Two hospitals in neighboring West-chester Country, New York, have closed. How has this impacted Greenwich Hospital?

We’ve become much more of a regional facility. Fifteen percent of our patients used to come from Westchester County, but now it’s almost 40 percent. We used to do about 19,000 emergency room visits per year, and now we do 40,000. When we rebuilt our campus in the late ’90s and early 2000, we built in the flexibility to adapt to the changing patient demands, so we were able to adapt to a huge shift in volume in 2005, and we’ll continue to adapt as we move forward.

Would you discuss the alternative medicine you offer at Greenwich Hospital?

We’re not just taking care of people when they’re sick; we also work on keeping people well and preventing illness. There are two traditions for treating patients: Western and Eastern. In the future, you will see more integration of the two traditions that allow us to not only treat the patient’s body, but also focus on the patient’s mind/body/spirit experience. We opened a center in Greenwich about a year and a half ago at which we treat the whole person by providing a combination of the Western medicine that we’ve been used to along with some alternative techniques.

Why do you feel that it is important to have a vigorous community health outreach program?

Improving the health status of the communities we serve has always been a major priority at Greenwich Hospital – bringing preventive programs to people in their own neighborhoods. While other hospitals have cut back on outreach efforts, our hospital has become a model for health promotion in the region by making it convenient for people to access health care resources right in their own backyards. The benefits of preventive programs are plentiful. Early detection saves lives and money by identifying disease when it’s easier and less expensive to treat. Wellness programs offer people the necessary tools to make lasting lifestyle changes.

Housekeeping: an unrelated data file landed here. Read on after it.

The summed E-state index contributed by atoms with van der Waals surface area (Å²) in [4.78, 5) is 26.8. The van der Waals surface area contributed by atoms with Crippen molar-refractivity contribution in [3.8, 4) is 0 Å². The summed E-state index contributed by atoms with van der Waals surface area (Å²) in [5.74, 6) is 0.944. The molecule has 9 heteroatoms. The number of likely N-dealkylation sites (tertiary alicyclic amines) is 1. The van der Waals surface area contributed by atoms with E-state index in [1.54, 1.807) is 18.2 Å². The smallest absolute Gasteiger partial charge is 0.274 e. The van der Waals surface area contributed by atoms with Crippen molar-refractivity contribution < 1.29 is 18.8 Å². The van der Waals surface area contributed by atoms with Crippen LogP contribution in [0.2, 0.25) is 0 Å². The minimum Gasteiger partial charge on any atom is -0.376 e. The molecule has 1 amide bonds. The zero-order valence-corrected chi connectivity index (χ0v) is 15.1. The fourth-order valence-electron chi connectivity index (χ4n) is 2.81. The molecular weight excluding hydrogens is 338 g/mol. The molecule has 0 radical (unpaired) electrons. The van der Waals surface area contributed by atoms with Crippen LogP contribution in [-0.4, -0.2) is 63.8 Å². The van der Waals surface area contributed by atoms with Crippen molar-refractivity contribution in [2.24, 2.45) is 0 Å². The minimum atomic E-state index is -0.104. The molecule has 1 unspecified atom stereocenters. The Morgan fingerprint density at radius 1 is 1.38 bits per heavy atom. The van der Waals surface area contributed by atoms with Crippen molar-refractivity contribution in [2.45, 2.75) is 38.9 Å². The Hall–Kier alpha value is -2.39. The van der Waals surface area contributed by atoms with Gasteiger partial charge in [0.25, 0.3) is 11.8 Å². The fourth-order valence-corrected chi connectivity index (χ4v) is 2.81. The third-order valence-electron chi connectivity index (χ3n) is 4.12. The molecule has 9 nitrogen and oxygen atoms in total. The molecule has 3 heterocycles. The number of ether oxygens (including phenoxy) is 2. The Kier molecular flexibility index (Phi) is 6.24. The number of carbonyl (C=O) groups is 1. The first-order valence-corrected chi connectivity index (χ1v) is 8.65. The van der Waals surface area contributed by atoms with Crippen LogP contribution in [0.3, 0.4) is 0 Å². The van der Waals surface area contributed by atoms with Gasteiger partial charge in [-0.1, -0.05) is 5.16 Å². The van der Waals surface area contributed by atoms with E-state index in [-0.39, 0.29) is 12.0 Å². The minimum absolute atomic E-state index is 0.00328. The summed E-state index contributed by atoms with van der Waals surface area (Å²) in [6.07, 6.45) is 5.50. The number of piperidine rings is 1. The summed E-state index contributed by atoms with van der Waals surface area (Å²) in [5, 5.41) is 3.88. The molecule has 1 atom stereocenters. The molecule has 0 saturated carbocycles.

For years, Community Health at Greenwich Hospital – the hospital’s outreach department – has provided health screenings, education programs, and support groups at various community locations. You’ll find our nurses, physicians, and other professionals at senior centers, public libraries, places of worship, schools, corporations, social service agencies, YMCAs, and other community sites throughout Connecticut and New York. Most of these services are either free or available at a very low cost.

In recent years, we have made a concerted effort to expand our programs to neighboring communities in Westchester County, which now account for more than 40 percent of our patients. At the same time, we have increased our activities in Connecticut towns. It’s a very exciting time for us.

Do you feel that the new U.S. administration can create real change in health care?

At this point, I’m trying to be optimistic. Health care is a mammoth piece of our economy, and there has to be a lot of thought, study, and buy-in from all the stakeholders in order to effect change. There are really good things in the stimulus package, but the American public is used to the very best health care in the world, and I don’t think there are any quick fixes.